REUTERS/Chor Sokunthea (CAMBODIA)
PREAH VIHEAR, Cambodia (AFP) — Thailand sent more military reinforcements to a disputed part of the Cambodian border Friday, after the tense four-day standoff nearly erupted into gunfire during the night.
Cambodian official Hang Soth told reporters 109 troops had arrived Friday, joining some 400 Thai soldiers already stationed across from more than 800 Cambodians.
Both sides have set up around a small Buddhist pagoda on the slope of a mountain leading to the ruins of 11th century Preah Vihear temple, which is the epicentre of a territorial dispute over the surrounding land.
Thai army Colonel Chay Huay Soongnern insisted that the soldiers were there to turn away any Thai nationalist protesters, after about 4,000 tried to march to the disputed zone on Thursday.
“We all love peace. We are here, we don’t want anything. We came to offer protection in case Thai protestors come here,” he said.
“We came to help Cambodian troops and their people. I don’t think that we will stay here much longer,” he added.
The standoff nearly erupted into violence late Thursday, when witnesses said troops twice pointed their guns at each other during 10 tense minutes at the pagoda when 50 Cambodian troops entered the pagoda compound to protect food supplies for dozens of monks.
“Our troops and Thai troops pointed their guns at each other. They were on alert,” said Brigadier Chea Keo, commander-in-chief of the Cambodian army at Preah Vihear.
“After that Cambodian military commanders and Thai commanders held talks for approximately one hour. We solved our problems after talks with Thai commanders,” he said. “The situation is stable now.”
He said Cambodian troops agreed to stay outside the pagoda during the night to avoid confrontations.
The mood appeared less tense Friday morning as Cambodian soldiers went back inside the pagoda and were seen chatting and smiling with Thais.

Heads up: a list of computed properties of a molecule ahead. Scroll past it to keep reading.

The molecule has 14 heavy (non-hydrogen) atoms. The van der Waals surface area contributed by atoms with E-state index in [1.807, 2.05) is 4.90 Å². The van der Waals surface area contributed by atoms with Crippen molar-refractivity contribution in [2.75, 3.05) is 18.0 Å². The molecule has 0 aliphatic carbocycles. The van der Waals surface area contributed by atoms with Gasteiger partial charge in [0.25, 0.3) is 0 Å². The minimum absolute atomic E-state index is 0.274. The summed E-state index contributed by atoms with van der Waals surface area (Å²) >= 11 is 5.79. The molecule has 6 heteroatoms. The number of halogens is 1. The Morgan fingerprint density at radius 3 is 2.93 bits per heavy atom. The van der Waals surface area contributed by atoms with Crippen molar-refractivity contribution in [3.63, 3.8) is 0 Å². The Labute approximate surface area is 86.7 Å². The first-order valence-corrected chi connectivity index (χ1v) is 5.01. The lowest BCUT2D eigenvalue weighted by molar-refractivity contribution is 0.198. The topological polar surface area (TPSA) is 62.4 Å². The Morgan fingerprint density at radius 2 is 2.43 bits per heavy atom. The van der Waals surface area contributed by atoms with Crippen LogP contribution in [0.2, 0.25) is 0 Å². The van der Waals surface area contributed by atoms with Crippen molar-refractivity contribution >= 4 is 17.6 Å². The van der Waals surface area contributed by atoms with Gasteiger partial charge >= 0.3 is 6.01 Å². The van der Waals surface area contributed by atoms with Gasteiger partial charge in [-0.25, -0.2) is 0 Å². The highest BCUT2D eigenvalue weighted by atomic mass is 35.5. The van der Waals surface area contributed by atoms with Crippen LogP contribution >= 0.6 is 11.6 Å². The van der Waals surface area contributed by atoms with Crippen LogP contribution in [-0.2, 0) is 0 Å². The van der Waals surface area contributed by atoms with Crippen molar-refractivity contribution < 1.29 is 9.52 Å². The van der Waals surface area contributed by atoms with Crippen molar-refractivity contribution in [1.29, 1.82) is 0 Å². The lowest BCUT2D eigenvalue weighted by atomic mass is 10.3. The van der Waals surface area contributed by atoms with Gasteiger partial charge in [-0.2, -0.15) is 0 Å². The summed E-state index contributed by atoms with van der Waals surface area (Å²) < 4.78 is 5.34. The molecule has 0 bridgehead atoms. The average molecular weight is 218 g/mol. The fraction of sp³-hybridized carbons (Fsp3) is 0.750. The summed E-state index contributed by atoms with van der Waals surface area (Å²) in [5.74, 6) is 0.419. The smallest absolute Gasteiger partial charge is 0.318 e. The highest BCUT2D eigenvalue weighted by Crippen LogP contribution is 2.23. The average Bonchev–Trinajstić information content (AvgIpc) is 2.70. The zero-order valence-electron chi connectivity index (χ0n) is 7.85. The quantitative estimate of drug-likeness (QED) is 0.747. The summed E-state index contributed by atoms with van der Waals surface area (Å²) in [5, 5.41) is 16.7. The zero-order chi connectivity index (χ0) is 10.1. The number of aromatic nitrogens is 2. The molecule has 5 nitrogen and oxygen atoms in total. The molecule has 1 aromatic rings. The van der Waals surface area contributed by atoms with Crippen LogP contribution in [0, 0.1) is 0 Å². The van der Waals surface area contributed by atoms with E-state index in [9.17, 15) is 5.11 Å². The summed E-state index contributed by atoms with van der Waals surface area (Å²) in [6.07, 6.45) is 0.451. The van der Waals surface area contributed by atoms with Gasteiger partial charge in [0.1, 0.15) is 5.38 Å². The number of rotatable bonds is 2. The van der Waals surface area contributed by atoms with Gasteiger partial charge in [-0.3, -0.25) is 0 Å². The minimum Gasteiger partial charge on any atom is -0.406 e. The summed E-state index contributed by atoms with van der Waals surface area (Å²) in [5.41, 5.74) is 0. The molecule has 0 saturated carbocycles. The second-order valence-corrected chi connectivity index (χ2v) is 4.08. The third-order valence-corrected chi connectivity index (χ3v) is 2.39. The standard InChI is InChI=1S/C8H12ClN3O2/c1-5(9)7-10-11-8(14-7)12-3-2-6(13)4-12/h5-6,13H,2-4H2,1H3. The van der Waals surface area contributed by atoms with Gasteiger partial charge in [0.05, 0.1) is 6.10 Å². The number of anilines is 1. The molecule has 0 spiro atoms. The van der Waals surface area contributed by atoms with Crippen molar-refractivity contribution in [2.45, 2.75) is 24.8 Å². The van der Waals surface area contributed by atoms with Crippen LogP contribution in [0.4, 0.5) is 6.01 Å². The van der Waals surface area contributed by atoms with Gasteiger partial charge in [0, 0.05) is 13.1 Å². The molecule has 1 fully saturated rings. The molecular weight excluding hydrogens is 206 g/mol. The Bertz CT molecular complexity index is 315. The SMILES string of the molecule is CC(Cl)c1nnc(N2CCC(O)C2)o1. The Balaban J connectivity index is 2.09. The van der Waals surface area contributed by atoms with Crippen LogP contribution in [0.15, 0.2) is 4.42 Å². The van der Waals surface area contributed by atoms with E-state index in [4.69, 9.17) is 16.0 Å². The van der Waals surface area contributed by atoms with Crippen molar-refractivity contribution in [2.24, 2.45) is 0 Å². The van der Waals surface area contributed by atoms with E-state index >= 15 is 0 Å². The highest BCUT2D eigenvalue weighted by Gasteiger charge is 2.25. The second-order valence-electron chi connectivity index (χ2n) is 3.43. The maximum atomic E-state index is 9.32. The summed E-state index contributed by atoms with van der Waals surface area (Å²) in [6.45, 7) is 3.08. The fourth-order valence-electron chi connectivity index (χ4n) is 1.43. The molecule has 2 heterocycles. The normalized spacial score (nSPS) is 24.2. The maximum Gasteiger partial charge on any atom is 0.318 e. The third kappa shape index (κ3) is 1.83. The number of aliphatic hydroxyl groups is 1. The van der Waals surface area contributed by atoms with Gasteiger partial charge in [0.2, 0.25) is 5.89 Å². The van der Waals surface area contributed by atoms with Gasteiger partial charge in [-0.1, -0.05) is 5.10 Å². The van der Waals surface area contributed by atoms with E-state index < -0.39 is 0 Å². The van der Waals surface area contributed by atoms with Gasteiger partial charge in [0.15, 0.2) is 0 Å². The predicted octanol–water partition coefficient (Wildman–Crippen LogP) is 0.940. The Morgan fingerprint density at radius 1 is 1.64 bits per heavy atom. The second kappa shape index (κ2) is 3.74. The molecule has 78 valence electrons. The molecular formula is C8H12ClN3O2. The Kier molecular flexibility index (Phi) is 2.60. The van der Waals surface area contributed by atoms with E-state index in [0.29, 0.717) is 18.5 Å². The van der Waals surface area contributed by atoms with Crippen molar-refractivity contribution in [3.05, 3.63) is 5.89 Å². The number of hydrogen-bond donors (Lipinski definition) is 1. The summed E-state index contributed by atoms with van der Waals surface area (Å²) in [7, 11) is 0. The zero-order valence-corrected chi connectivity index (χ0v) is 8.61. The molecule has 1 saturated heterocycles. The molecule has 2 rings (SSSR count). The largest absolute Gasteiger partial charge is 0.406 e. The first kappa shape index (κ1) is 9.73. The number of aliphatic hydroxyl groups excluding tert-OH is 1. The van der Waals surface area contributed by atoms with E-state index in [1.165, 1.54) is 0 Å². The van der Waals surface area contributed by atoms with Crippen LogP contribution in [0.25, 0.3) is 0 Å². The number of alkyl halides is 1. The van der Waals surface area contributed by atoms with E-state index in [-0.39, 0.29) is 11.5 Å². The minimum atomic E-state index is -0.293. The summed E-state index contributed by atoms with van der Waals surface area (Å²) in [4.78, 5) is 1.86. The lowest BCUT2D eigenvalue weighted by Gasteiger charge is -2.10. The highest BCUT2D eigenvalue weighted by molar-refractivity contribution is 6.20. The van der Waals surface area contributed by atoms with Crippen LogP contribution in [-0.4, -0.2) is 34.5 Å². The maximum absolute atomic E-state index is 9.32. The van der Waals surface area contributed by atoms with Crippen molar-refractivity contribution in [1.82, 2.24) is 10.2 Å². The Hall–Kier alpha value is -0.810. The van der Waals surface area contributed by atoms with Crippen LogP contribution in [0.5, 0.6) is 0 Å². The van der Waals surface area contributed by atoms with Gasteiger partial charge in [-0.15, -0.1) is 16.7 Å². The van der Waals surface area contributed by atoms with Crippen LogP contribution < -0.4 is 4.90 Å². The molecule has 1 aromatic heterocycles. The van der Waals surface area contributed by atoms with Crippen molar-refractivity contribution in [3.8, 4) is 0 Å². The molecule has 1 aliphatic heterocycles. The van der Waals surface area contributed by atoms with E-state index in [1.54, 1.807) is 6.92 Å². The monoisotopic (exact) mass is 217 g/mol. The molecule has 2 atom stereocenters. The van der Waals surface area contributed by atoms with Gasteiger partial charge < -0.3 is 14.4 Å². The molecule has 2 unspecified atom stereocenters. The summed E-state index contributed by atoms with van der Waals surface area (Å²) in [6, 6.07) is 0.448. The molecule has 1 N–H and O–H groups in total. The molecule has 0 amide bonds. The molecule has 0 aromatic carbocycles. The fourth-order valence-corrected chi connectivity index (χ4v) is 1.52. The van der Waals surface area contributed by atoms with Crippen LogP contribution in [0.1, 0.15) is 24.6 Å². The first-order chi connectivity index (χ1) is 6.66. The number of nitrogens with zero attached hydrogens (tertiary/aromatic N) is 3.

But Cambodian Premier Hun Sen told his Thai counterpart Samak Sundaravej in a letter Thursday that the row was worsening and harming their relations.
“Prime Minister Hun Sen doesn’t want to see any Thai blood or Cambodian blood on the land because of this misunderstanding,” Phay Sithan, spokesman for the Cambodian cabinet, told reporters at the scene Friday.
Top officials from both countries plan to meet Monday to resolve the standoff. Samak held talks with top defence officials Friday to prepare for the talks.
“We will raise all contentious issues at this meeting, including the disputed area and Cambodian settlements. All would be solved at the meeting,” Lieutenant General Niphat Thonglek, military chief for border affairs, told reporters after the meeting.
The troops are deployed in a small area claimed by both countries near the Preah Vihear temple.
Thai troops arrived after three Thai protesters illegally broke across on Tuesday vowing to reclaim the temple, which they say rightly belongs to them.
The World Court in 1962 determined the Preah Vihear ruins belong to Cambodia, even though the most accessible entrance lies in Thailand.
The issue has taken on national importance in both countries.
Cambodia is preparing for general elections on July 27, while Thailand has recently been rattled by anti-government protests, driven in part over the handling of the land dispute.